RAMALLAH – Arafat died dreaming of a Palestine state, but this dream was shattered because of the Fatah-Hamas rift," Ahmad said.
RAMALLAH – Arafat died dreaming of a Palestine state, but this dream was shattered because of the Fatah-Hamas rift,” Ahmad said.
Nine years since his death, Palestinians continue to cherish the memory of iconic leader Yasser Arafat as a source of national unity, especially at a time of ongoing divisions between Palestinian factions Fatah and Hamas.
“Since the death of Abu Ammar [Arafat’s nom de guerre], Palestinians have entered the dark tunnel of Fatah-Hamas division,” Ashraf Nader, a 28-year-old IT engineer from the West Bank town of Birzeit, told Anadolu Agency on Monday.
“Arafat would never have allowed this division,” insisted Nader, himself a Fatah supporter.
When Arafat died in 2004, the Palestinian territories were ruled by a single administration and a single leader.
Only three years later, the Palestinian body politic was rent asunder, with the West Bank ruled by the secular, Fatah-led Palestine state and the Gaza Strip ruled by Islamist resistance faction Hamas.
“Arafat’s death left a void in Palestinian society,” lamented Nader.
Zeineb Ahmad, a 30-year-old English teacher from the West Bank town of Halhul, agrees.
“Arafat died dreaming of a Palestine state, but this dream was shattered because of the Fatah-Hamas rift,” she said.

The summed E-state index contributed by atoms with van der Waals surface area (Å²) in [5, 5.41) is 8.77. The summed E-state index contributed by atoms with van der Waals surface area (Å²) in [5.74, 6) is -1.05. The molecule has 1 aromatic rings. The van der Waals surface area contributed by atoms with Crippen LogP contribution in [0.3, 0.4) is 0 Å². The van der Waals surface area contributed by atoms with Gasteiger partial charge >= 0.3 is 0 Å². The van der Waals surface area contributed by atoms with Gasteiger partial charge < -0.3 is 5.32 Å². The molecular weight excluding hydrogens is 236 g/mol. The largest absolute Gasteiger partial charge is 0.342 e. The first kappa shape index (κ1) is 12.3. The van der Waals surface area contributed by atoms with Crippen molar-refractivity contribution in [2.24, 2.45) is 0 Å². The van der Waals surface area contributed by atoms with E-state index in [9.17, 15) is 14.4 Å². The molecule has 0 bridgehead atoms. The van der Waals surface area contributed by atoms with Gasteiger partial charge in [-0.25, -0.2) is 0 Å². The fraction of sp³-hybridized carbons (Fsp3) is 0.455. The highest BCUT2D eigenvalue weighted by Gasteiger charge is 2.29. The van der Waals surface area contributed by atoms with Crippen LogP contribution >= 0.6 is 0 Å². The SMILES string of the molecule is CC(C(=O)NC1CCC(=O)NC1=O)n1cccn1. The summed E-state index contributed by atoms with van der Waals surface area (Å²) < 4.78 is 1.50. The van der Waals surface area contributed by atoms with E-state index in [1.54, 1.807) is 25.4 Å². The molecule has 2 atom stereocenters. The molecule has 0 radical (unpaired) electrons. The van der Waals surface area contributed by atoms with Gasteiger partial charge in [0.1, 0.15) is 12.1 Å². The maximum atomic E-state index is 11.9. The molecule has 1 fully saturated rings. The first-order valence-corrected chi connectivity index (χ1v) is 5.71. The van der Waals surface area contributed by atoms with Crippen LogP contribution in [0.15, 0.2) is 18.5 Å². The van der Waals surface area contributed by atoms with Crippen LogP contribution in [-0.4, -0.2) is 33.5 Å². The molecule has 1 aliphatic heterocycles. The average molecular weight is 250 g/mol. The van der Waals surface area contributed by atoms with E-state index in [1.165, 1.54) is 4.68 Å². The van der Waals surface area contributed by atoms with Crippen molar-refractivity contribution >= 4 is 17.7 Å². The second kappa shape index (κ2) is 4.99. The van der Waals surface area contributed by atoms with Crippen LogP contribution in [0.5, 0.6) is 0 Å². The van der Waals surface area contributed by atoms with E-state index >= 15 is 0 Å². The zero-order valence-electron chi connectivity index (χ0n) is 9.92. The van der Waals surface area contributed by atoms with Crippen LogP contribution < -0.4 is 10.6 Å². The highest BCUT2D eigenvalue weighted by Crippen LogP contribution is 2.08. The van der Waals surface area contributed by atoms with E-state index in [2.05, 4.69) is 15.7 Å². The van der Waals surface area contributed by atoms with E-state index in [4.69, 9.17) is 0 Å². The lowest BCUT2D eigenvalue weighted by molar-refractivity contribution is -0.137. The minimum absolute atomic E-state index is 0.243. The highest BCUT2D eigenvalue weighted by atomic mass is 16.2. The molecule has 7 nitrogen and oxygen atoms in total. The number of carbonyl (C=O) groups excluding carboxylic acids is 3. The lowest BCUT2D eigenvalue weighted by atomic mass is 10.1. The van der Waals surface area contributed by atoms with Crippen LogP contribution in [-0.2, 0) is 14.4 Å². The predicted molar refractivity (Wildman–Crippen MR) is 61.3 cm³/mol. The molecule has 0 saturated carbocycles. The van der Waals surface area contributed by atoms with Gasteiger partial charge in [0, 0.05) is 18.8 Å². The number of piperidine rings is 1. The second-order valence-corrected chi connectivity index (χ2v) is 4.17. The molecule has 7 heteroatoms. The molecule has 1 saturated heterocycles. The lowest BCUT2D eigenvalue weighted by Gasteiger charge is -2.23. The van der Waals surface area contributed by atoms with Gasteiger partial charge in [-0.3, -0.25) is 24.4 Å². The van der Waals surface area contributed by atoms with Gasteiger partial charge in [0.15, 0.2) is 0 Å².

Arafat, 75, died in France under suspicious circumstances. At the time, doctors were unable to determine the exact cause of death.
But a team of Swiss experts revealed last week that “unexpectedly high” traces of polonium-210, a highly radioactive substance, had been discovered in Arafat’s exhumed remains.
Polonium is found in minuscule amounts in food and is created naturally by the body, but can be fatal if ingested in large doses.
Nader believes that Palestinian suffering has increased with the iconic leader’s passing.
“The pace of Jewish settlement construction has increased, while violence by Jewish settlers against Palestinians is also on the rise,” he noted.
Ahmad, for her part, who does not have any political affiliations, said that worsening conditions in the Palestinian territories had made many Palestinians realize the late leader’s true value.
“Since his death, Israel has stolen more [Palestinian] land, built new [Jewish-only] settlements and accelerated its Judaization campaign in Jerusalem,” she said.
“I will go today to his grave and perform prayers for him,” she added. “I miss him; all Palestinians miss him.”
Palestinians have long accused Israel of being behind the leader’s death.
Earlier this week, leading Fatah member Tawfiq Tirawi, who heads up the Palestinian commission of inquiry into Arafat’s death, described Israel as “the first, primary and only suspect.”
But regardless of how he died, Arafat continues to be remembered as a source of inspiration for the next generation of Palestinians.
“When Arafat died, I was one year old,” ten-year-old student Salma Abdullah told AA.
“But my father has told me what a brave man he was,” she said. “I only know that I love him.”